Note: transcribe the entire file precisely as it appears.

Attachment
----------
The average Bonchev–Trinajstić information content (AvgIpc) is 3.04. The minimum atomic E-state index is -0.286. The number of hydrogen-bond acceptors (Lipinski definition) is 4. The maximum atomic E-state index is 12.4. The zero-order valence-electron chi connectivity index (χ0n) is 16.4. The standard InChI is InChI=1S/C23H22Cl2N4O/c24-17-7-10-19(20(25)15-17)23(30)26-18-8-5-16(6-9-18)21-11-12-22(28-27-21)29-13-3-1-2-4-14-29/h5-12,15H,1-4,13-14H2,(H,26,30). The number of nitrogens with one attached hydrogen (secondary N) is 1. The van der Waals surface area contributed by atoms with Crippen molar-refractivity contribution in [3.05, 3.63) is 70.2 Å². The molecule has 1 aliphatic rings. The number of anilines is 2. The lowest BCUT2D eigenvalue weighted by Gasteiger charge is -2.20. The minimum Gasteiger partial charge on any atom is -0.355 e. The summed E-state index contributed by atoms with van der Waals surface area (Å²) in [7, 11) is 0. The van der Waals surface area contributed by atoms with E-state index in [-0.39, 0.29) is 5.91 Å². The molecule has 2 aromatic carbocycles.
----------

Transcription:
The average Bonchev–Trinajstić information content (AvgIpc) is 3.04. The minimum atomic E-state index is -0.286. The number of hydrogen-bond acceptors (Lipinski definition) is 4. The maximum atomic E-state index is 12.4. The zero-order valence-electron chi connectivity index (χ0n) is 16.4. The standard InChI is InChI=1S/C23H22Cl2N4O/c24-17-7-10-19(20(25)15-17)23(30)26-18-8-5-16(6-9-18)21-11-12-22(28-27-21)29-13-3-1-2-4-14-29/h5-12,15H,1-4,13-14H2,(H,26,30). The number of nitrogens with one attached hydrogen (secondary N) is 1. The van der Waals surface area contributed by atoms with Crippen molar-refractivity contribution in [3.05, 3.63) is 70.2 Å². The molecule has 1 aliphatic rings. The number of anilines is 2. The lowest BCUT2D eigenvalue weighted by Gasteiger charge is -2.20. The minimum Gasteiger partial charge on any atom is -0.355 e. The summed E-state index contributed by atoms with van der Waals surface area (Å²) in [7, 11) is 0. The van der Waals surface area contributed by atoms with E-state index in [-0.39, 0.29) is 5.91 Å². The molecule has 2 aromatic carbocycles.